Exposed in the lower part of this eastward facing cliff at this site are steep landward dipping slip-face strata (foresets) of a dune. These are overlain by near horizontal dune-top strata (topsets) with an intervening erosion surface. These dune deposits have been mapped (VA6) as members of the Belmont formation’ They can be traced westward along shore via Saucos Hill and Cloverdale into the Belmont deposits at Devonshire Bay. Here, at Section 9, the sub-horizontal dune strata are truncated by a seaward sloping erosion surface on which dislodged slabs of Belmont limestone rest. These are overlain by a thin layer of sloping beach-like sand deposits. At the top end of this marine erosion surface is a notch occupied by one very large boulder and several smaller ones. At the lower end is a pile of semi-round boulders in a matrix of cemented marine sand (Section 9b). The sequence was wrongly interpreted in the 1970s by Land et al (LA2), The dune was identified as a member of the Pembroke Formation (now known as the Rocky Bay formation) and the overlying younger marine conglomerates were assigned to a new formation known as “Spencer’s Point”. A simpler interpretation of the sequence as a Belmont dune followed by a Rocky Bay (Devonshire) conglomerate, is consistent with prevailing interpretation of similar sequences along the South Shore such as at Devonshire Bay and Hungry Bay and does not require the introduction of a new formation which exists nowhere else in Bermuda.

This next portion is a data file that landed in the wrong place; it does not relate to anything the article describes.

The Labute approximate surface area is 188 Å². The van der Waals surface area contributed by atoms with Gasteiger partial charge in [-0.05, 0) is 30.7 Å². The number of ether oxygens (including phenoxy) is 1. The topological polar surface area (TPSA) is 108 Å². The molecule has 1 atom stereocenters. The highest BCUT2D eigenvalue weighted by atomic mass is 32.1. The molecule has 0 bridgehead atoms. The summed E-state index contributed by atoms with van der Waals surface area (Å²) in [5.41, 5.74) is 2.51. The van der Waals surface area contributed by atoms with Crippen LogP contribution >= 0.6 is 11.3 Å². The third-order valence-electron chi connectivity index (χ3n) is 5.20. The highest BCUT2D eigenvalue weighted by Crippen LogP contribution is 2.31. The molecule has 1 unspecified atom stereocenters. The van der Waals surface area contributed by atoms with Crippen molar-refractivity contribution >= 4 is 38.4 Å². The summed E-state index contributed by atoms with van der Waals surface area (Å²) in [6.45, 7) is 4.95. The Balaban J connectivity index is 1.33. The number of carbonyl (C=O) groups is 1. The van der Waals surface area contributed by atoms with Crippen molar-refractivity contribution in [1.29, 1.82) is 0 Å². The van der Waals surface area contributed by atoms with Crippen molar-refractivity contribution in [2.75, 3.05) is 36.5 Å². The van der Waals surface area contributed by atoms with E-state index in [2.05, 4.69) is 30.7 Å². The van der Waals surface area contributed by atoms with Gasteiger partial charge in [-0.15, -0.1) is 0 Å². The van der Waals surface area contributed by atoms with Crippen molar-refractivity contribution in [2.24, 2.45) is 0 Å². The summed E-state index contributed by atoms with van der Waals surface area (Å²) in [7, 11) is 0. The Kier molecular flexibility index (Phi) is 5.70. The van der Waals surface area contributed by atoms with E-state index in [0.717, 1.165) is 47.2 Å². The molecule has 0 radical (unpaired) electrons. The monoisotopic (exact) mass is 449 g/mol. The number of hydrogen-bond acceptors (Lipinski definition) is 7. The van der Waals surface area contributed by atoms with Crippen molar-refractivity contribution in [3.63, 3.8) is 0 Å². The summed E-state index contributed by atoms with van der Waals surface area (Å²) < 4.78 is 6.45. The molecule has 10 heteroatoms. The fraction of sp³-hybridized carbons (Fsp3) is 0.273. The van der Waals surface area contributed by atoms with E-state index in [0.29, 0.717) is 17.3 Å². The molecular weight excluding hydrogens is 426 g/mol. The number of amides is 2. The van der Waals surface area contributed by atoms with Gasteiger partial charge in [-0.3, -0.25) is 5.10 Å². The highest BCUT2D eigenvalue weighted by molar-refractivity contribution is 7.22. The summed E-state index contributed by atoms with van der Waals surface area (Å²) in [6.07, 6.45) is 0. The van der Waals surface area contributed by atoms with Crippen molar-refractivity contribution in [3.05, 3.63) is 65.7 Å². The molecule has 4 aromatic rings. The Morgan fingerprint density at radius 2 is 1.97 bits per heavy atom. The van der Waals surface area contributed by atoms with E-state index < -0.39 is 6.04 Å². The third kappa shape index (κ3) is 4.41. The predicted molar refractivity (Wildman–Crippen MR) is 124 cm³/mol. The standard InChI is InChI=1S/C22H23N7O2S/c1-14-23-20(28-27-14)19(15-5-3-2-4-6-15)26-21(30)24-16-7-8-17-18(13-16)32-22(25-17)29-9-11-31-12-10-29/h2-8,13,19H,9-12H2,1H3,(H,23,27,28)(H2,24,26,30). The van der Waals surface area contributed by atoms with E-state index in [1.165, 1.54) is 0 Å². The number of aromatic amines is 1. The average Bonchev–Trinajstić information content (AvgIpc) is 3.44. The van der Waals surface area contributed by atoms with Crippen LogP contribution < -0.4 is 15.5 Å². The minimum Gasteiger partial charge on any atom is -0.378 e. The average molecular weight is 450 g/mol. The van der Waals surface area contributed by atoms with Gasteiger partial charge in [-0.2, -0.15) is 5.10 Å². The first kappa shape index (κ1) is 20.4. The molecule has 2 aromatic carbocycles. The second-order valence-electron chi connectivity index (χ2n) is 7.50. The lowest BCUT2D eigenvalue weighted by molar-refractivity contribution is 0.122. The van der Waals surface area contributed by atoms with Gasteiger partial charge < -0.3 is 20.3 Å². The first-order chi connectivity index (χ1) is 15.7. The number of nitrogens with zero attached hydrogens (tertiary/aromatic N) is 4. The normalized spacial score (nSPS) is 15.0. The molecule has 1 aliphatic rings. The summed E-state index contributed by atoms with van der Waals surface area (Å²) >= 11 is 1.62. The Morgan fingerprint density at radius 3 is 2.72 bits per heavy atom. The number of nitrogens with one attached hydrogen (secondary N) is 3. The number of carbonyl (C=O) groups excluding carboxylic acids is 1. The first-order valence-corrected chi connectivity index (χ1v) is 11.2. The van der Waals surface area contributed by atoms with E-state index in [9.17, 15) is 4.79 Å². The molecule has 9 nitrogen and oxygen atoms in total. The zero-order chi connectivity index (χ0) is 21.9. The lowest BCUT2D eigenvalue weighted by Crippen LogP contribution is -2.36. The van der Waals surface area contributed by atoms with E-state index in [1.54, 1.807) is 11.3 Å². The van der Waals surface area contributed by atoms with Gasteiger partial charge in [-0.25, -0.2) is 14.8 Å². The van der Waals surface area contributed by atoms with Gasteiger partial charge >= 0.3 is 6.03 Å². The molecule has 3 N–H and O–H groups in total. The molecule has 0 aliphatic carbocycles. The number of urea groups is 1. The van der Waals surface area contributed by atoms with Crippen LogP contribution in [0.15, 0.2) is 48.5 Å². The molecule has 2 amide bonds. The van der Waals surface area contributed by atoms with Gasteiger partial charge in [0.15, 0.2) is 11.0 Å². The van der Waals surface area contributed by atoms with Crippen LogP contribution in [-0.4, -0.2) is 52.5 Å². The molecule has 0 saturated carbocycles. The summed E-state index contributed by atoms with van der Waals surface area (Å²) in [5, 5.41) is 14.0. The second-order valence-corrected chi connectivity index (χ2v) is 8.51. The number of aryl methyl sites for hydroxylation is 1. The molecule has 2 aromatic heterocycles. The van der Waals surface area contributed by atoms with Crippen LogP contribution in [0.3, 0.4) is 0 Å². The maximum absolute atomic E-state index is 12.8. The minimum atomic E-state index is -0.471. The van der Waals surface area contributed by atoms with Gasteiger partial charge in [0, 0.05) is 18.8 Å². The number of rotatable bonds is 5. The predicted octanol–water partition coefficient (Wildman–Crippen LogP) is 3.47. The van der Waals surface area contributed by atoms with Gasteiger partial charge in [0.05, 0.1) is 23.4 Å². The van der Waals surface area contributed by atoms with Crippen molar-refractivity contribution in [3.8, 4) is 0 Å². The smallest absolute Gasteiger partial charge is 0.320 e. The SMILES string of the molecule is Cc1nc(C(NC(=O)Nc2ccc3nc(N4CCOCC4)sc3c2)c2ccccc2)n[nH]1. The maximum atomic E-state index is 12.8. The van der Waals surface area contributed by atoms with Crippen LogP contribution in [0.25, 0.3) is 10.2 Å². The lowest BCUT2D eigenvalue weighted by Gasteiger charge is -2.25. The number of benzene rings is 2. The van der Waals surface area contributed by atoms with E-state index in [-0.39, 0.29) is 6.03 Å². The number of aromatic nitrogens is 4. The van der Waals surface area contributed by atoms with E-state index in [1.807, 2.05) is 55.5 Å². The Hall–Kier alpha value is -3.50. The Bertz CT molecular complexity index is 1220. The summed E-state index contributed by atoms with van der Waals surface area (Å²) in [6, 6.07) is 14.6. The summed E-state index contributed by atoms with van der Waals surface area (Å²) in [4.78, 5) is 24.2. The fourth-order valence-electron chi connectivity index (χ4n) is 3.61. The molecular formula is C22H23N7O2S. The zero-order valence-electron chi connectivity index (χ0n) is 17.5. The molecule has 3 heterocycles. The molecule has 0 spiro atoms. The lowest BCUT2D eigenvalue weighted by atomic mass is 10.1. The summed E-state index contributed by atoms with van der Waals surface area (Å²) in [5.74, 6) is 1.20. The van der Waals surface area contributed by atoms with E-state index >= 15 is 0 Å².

Interpretation of Section 9
This section, opposite Section 8, includes basal marine deposits which are not shown in the images above. Aeolian deposits of the Belmont formation dominate this section with landward dipping slip-face strata overlain by sub-horizontal topset strata separated by an intervening erosion surface. These aeolian deposits represent transition from a mobile landward-advancing dune to a stabilised sand-storing body probably associated with vegetation growth which trapped the sand on top of the dune. Truncating the dune-top strata is a seaward dipping erosion surface and notch (top right in the image, Section 9a). Displaced imbricated slabs of limestone resting on this surface and a large boulder in the notch attest to wave erosion associated with a post Belmont high sea level. No good age data from corals are available for this marine deposit. It is mapped as a member of the Rocky Bay formation because, stratigraphically, there is no other other credible option. Its previous identification as a new formation – “Spencer’s Point” (LA2) added unnecessary complexity to the stratigraphy based on observation at just this one locality. By identifying the dune as belonging to the Belmont formation and the marine deposit to the Rocky Bay formation the stratigraphy becomes consistent with the that observed at many lockabilities on Bermuda – for example Devonshire Bay and Hungry Bay. The justification given by early researchers for not adopting the most simplest interpretation, was that the succession observed here – of marine deposits followed by a protosol and a dune – was unique to the Rocky Bay formation and did not occur in the Belmont formation. However, by mapping the coastal geology from Spittal Pond to Devonshire Bay the author (MR) was able to show that this succession was, indeed, also present in the Belmont formation. It was concluded that the limestone outcrop along the entire length of coast at Spittal Pond (not just Spittal Pond West) should be assigned to the Belmont formation and sporadic patches of overlying marine conglomerates should be assigned to the Rocky Bay formation. This interpretation, as represented on the Geological Map of Bermuda (VA6), was subsequently corroborated by the discovery in 2014 ? of a coral in the marine unit near Section 2 which yielded a Belmont age of 197,000 years (RO4).